Hundreds of passengers aboard three British Airways flights endured flights to nowhere on Saturday due to technical problems.
Two of the departures were long-haul flights on Boeing 777 jets; the third was a Mediterranean island service using an Airbus.
The problems began on BA263 from London Heathrow to Riyadh, the capital of Saudi Arabia.
According to Flightradar24, the Riyadh flight took off from Heathrow slightly late at 2.47pm British time. At 4.25pm, while flying over the Croatian coast, the aircraft turned around and flew back to its starting point, where it landed at 6.32pm.
The cause was believed to be an issue with the traffic collision avoidance system, which meant the aircraft was not compliant with Saudi airspace requirements.
Passengers were put up in Heathrow area hotels overnight. The replacement flight departed just before 11am on Sunday, making it 21 hours behind schedule.
Travellers booked to fly from Riyadh to Heathrow in the early hours of Sunday morning spent two unexpected nights in the Saudi capital: their flight is currently 30 hours behind schedule, with arrival expected around 1.30pm on Monday afternoon.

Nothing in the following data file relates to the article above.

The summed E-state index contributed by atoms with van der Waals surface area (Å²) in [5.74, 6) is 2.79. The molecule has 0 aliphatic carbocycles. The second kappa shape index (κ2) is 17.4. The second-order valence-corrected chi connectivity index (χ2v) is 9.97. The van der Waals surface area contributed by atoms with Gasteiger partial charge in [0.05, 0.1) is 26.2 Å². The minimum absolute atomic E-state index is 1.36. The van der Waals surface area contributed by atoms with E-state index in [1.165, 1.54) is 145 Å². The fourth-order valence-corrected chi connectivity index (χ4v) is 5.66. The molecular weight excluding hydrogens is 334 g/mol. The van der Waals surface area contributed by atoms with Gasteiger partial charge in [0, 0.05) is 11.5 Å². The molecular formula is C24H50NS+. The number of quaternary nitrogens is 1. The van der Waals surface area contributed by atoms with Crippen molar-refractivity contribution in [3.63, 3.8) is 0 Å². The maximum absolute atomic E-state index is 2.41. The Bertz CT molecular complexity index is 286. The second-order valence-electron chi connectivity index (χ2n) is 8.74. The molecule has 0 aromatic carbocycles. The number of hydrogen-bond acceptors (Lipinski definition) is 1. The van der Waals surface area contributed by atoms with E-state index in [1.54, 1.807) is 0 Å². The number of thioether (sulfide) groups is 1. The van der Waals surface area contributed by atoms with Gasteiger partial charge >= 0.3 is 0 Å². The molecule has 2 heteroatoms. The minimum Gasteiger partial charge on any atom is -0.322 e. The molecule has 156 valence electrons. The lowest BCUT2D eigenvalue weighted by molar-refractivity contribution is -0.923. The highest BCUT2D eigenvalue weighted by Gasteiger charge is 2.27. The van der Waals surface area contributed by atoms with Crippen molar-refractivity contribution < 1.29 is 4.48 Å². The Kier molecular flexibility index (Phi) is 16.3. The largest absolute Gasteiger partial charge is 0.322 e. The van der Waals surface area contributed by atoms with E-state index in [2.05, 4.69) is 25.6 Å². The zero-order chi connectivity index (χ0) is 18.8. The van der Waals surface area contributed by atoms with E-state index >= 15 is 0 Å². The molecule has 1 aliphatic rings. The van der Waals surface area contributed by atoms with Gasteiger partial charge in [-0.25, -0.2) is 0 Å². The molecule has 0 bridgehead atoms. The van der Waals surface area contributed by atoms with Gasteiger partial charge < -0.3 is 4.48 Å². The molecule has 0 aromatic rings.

The second turn-back involved British Airways flight BA586 from Heathrow to Bastia on the French island of Corsica. The Airbus A320 was two-thirds of the way through its journey, flying over central Switzerland, when it turned around – landing three hours later back where the passengers had started.
The flight eventually operated the following day, arriving over 20 hours late.
The third flight to return to Heathrow was BA203 to Boston. Its passengers had the shortest “flight to nowhere”. The Boeing 777 took off at 5.17pm. It had been airborne for only 16 minutes and was at 13,000 feet over Gloucestershire when the jet turned back.
But congestion at Heathrow meant the journey back to Heathrow took twice as long as the westbound leg: the plane had to circle over Surrey before touching down.
The flight to the Massachusetts capital was cancelled rather than rescheduled, with outbound and inbound passengers rebooked on other services.
A British Airways spokesperson said: “We are extremely sorry for the delay to our customers’ journeys. We would never operate a flight unless it was safe to do so.”
The Independent estimates that at least 700 departing passengers, and the same number of arrivals, were affected. If they were all to successfully claim compensation for the delays, the cost to British Airways would be around £650,000 – on top of hundreds of thousands of pounds in costs for hotel accommodation, meals and aircraft fuel.
On Sunday a fourth British Airways departure from London made a swift return to base: the BA CityFlyer service from London City airport to Malaga turned back just seven minutes after take-off, landing nine minutes later.
Emergency vehicles met the aircraft on arrival.
A British Airways spokesperson said: “Due to a minor technical issue the aircraft returned to London City airport and landed safely. Our airport teams assisted customers and rebooked them onto alternate services.”